13 MAY 1989, Page 12


Charles Glass returns

to the country where he had been held hostage

Zgharta, Lebanon SOME bulls seek out a place in the ring, where, despite successive woundings by banderilleros, picadors and matador, they feel safe. Within this imaginary boundary, called la querencia in Spanish, the bull stops and digs at the earth with his fore- legs. After charging the cape of the mata- dor, he returns again and again to the spot and stands his ground, as though no harm could reach him there. The querencia is the haven he seeks, the field he defends in a battle not of his choosing and the most difficult place to kill him. Sometimes, it is where he dies.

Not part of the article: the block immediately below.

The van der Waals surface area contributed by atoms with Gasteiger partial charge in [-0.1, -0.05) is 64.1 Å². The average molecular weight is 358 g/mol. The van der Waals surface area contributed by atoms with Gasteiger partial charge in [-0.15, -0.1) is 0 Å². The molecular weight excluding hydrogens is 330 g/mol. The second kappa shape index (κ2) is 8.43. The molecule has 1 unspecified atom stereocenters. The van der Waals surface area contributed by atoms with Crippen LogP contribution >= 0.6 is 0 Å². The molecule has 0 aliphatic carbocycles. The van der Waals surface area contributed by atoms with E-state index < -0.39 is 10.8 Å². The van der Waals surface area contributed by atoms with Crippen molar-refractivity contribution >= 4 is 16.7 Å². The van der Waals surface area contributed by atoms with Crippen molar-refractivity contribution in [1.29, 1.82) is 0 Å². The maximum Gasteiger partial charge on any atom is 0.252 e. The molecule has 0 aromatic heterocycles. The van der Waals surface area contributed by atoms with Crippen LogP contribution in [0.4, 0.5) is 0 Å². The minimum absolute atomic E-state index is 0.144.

A human being, like a bull, needs a querencia. If I have one at all, it lies on the northern peaks of Mount Lebanon. The people of my querencia migrate annually between two villages, trading and working the fields in the foothills for most of the year and retiring to the cooler highlands in the summer. The summer retreat is called Ehden, a place 17th- and 18th-century European, especially French, travellers used to mistake for the Biblical Eden. The last Hachette Guide to the Middle East published before the war called Ehden 'a popular summer resort in a splendid set- ting, and there are a number of springs in the area to which you can go for pleasant walks. . . . Ehden has a modern [mid-19th- century] church containing the body of Joseph Bey Karam, a hero of Lebanon's struggle for independence who was killed by the Turks near Ehden.' The lowland village, larger and newer, is Zgharta. Although the two villages, and the miles of olive groves, mountain passes and rivers that lie between them, offer safety, I came here in a state of trepidation greater than that of a bull entering the ring. The fear left as soon as I arrived. Returning here for the first time in two years, I feel safer and more at peace than at any time since my last visit. At dinner, my host asked me, 'Have you gone yet to the Church of Our Lady of Zgharta?' An old man, born 79 years ago in these mountains when the Turks ruled them, Suleiman Bey Franjieh had from 1970 to 1976 been president of Lebanon, during the last years of Leba- non's peace and the first of its war. His question, asked of me as I sat at the long table to which all visitors were welcome, implied that I had every reason to thank Our Lady of Zgharta for deliverance from my last mishap in Lebanon. 'When you go in, you will see two doors outside leading round to one door inside,' he told me in French. 'One door is for men and the other for women. No more than one person at a time may enter. They built a low door so that no cavalry could enter. Pay attention.